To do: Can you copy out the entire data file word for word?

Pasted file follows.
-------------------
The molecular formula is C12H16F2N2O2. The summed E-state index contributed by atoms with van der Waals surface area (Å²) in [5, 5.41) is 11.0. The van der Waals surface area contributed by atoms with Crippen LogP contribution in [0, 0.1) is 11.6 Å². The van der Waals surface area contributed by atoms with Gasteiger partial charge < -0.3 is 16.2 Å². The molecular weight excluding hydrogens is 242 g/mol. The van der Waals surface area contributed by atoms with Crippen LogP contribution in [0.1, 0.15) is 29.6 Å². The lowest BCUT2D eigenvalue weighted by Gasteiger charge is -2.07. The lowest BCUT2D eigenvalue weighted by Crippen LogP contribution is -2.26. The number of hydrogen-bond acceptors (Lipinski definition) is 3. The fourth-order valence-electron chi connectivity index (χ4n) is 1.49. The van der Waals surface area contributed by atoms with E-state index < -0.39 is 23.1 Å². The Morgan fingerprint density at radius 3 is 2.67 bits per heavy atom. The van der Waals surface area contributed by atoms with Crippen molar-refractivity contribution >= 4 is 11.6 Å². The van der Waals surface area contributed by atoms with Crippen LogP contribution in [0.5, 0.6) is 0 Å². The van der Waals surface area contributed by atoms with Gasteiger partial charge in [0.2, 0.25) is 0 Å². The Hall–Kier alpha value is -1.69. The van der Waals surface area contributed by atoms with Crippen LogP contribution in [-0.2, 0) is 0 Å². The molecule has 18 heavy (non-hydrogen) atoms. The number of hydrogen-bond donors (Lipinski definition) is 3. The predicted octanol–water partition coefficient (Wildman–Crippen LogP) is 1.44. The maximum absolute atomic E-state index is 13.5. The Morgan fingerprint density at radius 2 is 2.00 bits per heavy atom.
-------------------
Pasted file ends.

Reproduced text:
The molecular formula is C12H16F2N2O2. The summed E-state index contributed by atoms with van der Waals surface area (Å²) in [5, 5.41) is 11.0. The van der Waals surface area contributed by atoms with Crippen LogP contribution in [0, 0.1) is 11.6 Å². The van der Waals surface area contributed by atoms with Gasteiger partial charge < -0.3 is 16.2 Å². The molecular weight excluding hydrogens is 242 g/mol. The van der Waals surface area contributed by atoms with Crippen LogP contribution in [0.1, 0.15) is 29.6 Å². The lowest BCUT2D eigenvalue weighted by Gasteiger charge is -2.07. The lowest BCUT2D eigenvalue weighted by Crippen LogP contribution is -2.26. The number of hydrogen-bond acceptors (Lipinski definition) is 3. The fourth-order valence-electron chi connectivity index (χ4n) is 1.49. The van der Waals surface area contributed by atoms with E-state index < -0.39 is 23.1 Å². The Morgan fingerprint density at radius 3 is 2.67 bits per heavy atom. The van der Waals surface area contributed by atoms with Crippen molar-refractivity contribution >= 4 is 11.6 Å². The van der Waals surface area contributed by atoms with Crippen LogP contribution in [0.5, 0.6) is 0 Å². The van der Waals surface area contributed by atoms with Gasteiger partial charge in [0.2, 0.25) is 0 Å². The Hall–Kier alpha value is -1.69. The van der Waals surface area contributed by atoms with Crippen LogP contribution in [-0.2, 0) is 0 Å². The molecule has 18 heavy (non-hydrogen) atoms. The number of hydrogen-bond donors (Lipinski definition) is 3. The predicted octanol–water partition coefficient (Wildman–Crippen LogP) is 1.44. The maximum absolute atomic E-state index is 13.5. The Morgan fingerprint density at radius 2 is 2.00 bits per heavy atom.